Darlene Borré, a West Hartford resident and autism advocate, is helping Uconn students ‘engineer a more compassionate world’ by designing devices for people with severe autism.
The freshmen engineering students at the University of Connecticut started their first week at Uconn with a semester project: learn about autism and create a design that will give someone a better life.
Last summer, Associate Dean Daniel Burkey, Ph.D, was looking into possible projects for his students that would help connect them to their community here in Connecticut. He wanted to show them the impact of design on real people.
Julia Yakovich of UConn’s Service Learning Department directed him to local autism advocate and West Hartford resident Darlene Borré. When Professor Burkey learned about the day-to-day issues faced by individuals and families coping with severe autism, he knew his students could make a difference.
Approximately one third of people with autism remain nonverbal. People with severe autism require constant care and although you might hear about autism, you rarely hear about this type of autism. Of the research dollars invested in autism, significantly less is dedicated to severe autism, despite the level of need in this population.
At the beginning of the fall 2018 semester, Borré shared her personal experiences with severe autism with Burkey and his class. Her son, Ben, is a nonverbal teenager with autism. Ben uses some technology to assist him with his day-to-day life. For example, he has an iPad to communicate with a special picture communication app called Proloquo2Go. While Ben cannot write or type, some rare people with severe autism are able to type and explain what they are going through.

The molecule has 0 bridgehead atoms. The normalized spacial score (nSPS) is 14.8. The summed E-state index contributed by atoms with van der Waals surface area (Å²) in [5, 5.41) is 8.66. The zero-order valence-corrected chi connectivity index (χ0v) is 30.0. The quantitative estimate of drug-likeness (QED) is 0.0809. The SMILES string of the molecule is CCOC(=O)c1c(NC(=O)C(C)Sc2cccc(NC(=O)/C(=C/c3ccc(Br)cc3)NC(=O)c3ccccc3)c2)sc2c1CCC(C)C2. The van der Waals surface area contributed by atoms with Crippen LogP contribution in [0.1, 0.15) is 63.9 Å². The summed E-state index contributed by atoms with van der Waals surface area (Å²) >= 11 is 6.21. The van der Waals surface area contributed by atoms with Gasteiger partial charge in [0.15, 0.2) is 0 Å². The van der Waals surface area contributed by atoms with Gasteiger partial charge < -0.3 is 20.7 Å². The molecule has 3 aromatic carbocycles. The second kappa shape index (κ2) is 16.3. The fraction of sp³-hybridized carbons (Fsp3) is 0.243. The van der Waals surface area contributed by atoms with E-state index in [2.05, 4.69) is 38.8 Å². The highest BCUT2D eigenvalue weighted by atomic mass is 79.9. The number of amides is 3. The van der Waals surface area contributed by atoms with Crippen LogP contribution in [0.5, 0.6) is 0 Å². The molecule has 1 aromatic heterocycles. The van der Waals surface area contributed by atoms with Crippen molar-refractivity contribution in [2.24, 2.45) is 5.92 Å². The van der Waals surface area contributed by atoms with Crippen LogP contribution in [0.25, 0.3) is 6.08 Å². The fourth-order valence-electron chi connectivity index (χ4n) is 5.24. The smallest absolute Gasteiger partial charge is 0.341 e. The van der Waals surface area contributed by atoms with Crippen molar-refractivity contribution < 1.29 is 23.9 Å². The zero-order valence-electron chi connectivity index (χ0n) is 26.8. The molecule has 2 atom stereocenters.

Although each individual is uniquely impacted by autism, Borré said she learns from their writings and experiences. Borré has observed that people with autism will often get up suddenly and walk around. She learned that some people feel like their legs are on fire and that there are thousands of ants crawling on them. They need to move and sometimes feel they are trapped in a foreign body.
Imagine feeling like this and not being able to communicate it.
Borré has also learned that when a person’s sensory system is so overloaded they try to self-soothe by stimming. Stimming refers to self-stimulating actions like rocking, hand shaking, or even screaming and yelling as a way of blocking out other sounds.
A person with autism can retreat into their own world as a means to escape the external world. Families typically try to set up sensory friendly areas of their homes. But the world isn’t set up that way. Even the job sites and day programs set up for people with disabilities were not developed to accommodate the needs of individuals with the type of behaviors displayed by individuals with severe autism.
The students heard about the daily struggles that families face and their collective fear for the future. They learned about how little control and choice a person with severe autism has over their own life. The students learned about the challenges faced by people with severe autism relating to impulse control and safety issues.